So, I’m a high achiever. Which is weird considering I’m a 38-year-old stay-at-home dad whose longest of nineteen jobs lasted a massive 365 days and whose highest take-home pay was a measly 16k, who has practically nothing in the bank, drives an old rust-bucket, and lives in a house owned by his father-in-law.

The trouble with being a high achiever is when your achievements don’t actually amount to diddly squat in the real world. I haven’t reached the stratosphere, or This Is Your Life, or even London. I still haven’t had a novel published, despite having written ten over the past twenty years, sacrificing career and relationships in exchange for 350 rejection letters declining my entry into the hallowed halls of the literary world. I’m hardly setting the world on fire.

I mean, even Clark Griswold invented the Crunch Enhancer, a non-nutritive semi-permeable cereal varnish. I’m less successful than Clark Griswold. Puts things into perspective, doesn’t it?

I feel that if I died at eighteen, I’d have been on the front page of the newspaper – so much potential, he would’ve been great and done so much, what a tragedy. If I die now, I’ll be lucky to get a footnote in the obituaries – so much wasted potential, he could’ve been great and done so much, but didn’t, oh well.

Living as a high achiever messes with your mental health. Ten out of ten is not something to strive for; it is something to be expected every time. If I get nine out of ten, I beat myself up because it’s not good enough, damn it, I should be better. When you throw parenting into the mix – especially of two little girls aged two and zero – that’s when perfectionism is a right royal pain in the ass.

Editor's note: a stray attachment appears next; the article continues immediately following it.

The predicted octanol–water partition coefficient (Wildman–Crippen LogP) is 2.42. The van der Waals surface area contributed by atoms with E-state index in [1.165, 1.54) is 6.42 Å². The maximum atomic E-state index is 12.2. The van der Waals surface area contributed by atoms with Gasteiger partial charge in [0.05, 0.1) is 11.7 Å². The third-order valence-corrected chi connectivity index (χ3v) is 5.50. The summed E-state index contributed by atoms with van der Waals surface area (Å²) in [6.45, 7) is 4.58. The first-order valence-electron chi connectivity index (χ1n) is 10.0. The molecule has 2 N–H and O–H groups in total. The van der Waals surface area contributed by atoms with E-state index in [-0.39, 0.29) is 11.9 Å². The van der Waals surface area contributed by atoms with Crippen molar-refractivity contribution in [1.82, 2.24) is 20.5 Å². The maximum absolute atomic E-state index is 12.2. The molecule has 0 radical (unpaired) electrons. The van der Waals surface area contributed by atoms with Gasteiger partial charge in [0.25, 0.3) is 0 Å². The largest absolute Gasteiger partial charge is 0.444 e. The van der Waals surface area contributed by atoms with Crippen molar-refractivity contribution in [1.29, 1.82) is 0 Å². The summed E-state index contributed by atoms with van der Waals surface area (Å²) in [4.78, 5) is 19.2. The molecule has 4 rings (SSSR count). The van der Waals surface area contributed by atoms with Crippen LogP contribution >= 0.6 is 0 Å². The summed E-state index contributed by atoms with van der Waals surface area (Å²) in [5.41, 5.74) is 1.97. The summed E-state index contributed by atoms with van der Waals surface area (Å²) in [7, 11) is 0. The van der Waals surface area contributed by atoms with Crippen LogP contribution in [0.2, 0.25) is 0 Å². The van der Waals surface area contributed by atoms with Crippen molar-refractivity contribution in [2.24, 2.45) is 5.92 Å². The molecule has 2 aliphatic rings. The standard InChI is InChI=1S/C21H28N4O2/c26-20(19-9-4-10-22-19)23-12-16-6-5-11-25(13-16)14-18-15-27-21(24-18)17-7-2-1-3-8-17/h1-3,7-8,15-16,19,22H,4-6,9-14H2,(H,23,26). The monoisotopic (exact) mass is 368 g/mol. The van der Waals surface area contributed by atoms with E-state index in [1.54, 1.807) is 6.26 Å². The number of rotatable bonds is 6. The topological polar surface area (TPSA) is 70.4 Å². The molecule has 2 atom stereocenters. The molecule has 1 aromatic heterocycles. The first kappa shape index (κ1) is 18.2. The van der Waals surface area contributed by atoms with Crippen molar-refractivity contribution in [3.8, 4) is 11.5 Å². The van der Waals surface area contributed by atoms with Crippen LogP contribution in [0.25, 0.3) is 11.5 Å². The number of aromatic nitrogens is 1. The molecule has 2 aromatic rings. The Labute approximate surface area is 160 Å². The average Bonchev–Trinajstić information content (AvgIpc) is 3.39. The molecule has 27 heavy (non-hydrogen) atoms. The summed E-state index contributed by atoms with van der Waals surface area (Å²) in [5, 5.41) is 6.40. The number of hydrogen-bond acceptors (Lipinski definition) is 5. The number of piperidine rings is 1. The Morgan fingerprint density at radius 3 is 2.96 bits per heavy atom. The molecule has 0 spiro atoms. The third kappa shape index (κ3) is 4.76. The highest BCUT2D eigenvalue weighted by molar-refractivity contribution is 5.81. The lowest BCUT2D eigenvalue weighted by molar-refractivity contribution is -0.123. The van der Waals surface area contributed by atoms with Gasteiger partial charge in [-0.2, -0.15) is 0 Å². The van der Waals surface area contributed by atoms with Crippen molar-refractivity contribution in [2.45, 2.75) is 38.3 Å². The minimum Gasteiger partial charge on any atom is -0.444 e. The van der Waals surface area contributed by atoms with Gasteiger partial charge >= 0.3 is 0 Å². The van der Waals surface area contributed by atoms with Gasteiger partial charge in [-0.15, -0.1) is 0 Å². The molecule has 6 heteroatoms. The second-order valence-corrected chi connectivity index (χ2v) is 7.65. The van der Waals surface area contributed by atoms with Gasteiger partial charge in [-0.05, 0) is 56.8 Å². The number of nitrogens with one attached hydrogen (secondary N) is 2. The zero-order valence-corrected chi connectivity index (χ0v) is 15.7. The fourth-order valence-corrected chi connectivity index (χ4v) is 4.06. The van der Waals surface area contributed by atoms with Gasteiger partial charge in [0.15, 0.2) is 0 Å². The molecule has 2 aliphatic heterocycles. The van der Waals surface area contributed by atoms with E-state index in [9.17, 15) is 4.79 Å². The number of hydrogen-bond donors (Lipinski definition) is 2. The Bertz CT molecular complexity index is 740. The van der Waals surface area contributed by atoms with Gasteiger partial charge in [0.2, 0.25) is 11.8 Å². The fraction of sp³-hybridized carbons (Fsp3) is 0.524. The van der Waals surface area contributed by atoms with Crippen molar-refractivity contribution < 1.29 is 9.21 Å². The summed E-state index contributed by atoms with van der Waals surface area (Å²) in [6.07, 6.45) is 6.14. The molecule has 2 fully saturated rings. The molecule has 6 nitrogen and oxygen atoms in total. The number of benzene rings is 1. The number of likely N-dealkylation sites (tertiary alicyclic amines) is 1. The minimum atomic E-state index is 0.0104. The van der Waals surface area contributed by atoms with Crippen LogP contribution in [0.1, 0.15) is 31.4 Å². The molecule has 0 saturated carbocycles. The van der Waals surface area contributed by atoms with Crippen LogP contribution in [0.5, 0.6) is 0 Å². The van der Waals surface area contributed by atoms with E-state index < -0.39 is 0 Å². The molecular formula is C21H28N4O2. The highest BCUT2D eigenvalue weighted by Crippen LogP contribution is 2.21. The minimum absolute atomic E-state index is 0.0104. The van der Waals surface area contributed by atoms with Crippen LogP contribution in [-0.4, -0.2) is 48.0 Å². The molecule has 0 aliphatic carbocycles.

Regular readers of this blog might have noticed I’m a little obsessive over my role as father. It’s not good enough just to be a dad – I have to be the best dad who ever lived. I model myself on Supernanny Jo Frost – calm, collected, consistent, and always in control.

So now that, after two years and nine months of putting up with the crap of parenting, I have started falling short of this ideal – when the baby is screaming and the toddler joins in just for fun and I suddenly shout, ‘Oh for God’s sake, shut up the both of you before my brain starts leaking out of my ears!’ and the toddler starts sobbing ‘don’t shout at me, daddy!’ – I have been sinking into a shame spiral, thinking I’m the worst father in the world, and punishing myself for my abject failure to live up to my unrealistically high expectations.

All of which has resulted in me taking an Anxiety Management and Coping With Depression course, where I have learned four interesting things:

  1. Eight out of ten is good enough.
  2. When you’ve lived with the Black Dog nipping at your heels all your life, just getting up in the morning is an achievement, let alone looking after two kids and a heavily dependent wife.
  3. If I’m always in control around my kids, I’ll teach them that it is bad to show their emotions and they should strive to be perfect all the time, which will set them unrealistic goals and thus perpetuate the cycle.
  4. I am a human and not a robot.

To which I respond with:

  1. For whom?
  2. They don’t put up statues of people simply for getting out of bed.
  3. Fair dues.
  4. Beep boop – does not compute.

But in all seriousness, they’re right. I have to lower my sights and lower my standards, because I’m killing myself to be perfect and there’s no such thing as a perfect parent. I have to accept that sometimes I’m allowed to be ‘crap dad’. Eight out of ten is a perfectly acceptable standard to live at. And what does it matter if I never publish a bestseller?